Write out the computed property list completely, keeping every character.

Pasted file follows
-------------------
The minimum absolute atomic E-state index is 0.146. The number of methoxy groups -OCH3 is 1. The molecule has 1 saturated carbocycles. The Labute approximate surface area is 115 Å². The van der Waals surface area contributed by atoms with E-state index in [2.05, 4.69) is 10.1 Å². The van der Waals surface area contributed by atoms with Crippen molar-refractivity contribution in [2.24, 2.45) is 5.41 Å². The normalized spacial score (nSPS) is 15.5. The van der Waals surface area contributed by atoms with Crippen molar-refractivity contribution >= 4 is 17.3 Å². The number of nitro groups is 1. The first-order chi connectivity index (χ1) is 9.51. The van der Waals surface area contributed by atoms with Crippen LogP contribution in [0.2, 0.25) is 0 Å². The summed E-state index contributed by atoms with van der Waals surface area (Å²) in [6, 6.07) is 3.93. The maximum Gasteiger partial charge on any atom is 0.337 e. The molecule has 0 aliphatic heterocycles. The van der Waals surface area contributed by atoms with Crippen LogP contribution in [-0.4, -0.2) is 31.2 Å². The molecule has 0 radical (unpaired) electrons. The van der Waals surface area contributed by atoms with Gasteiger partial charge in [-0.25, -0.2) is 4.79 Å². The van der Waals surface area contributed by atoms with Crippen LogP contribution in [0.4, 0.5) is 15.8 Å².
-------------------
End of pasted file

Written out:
The minimum absolute atomic E-state index is 0.146. The number of methoxy groups -OCH3 is 1. The molecule has 1 saturated carbocycles. The Labute approximate surface area is 115 Å². The van der Waals surface area contributed by atoms with E-state index in [2.05, 4.69) is 10.1 Å². The van der Waals surface area contributed by atoms with Crippen molar-refractivity contribution in [2.24, 2.45) is 5.41 Å². The normalized spacial score (nSPS) is 15.5. The van der Waals surface area contributed by atoms with Crippen molar-refractivity contribution >= 4 is 17.3 Å². The number of nitro groups is 1. The first-order chi connectivity index (χ1) is 9.51. The van der Waals surface area contributed by atoms with Crippen LogP contribution in [0.2, 0.25) is 0 Å². The summed E-state index contributed by atoms with van der Waals surface area (Å²) in [6, 6.07) is 3.93. The maximum Gasteiger partial charge on any atom is 0.337 e. The molecule has 0 aliphatic heterocycles. The van der Waals surface area contributed by atoms with Crippen LogP contribution in [-0.4, -0.2) is 31.2 Å². The molecule has 0 radical (unpaired) electrons. The van der Waals surface area contributed by atoms with Gasteiger partial charge in [-0.25, -0.2) is 4.79 Å². The van der Waals surface area contributed by atoms with Crippen LogP contribution in [0.4, 0.5) is 15.8 Å².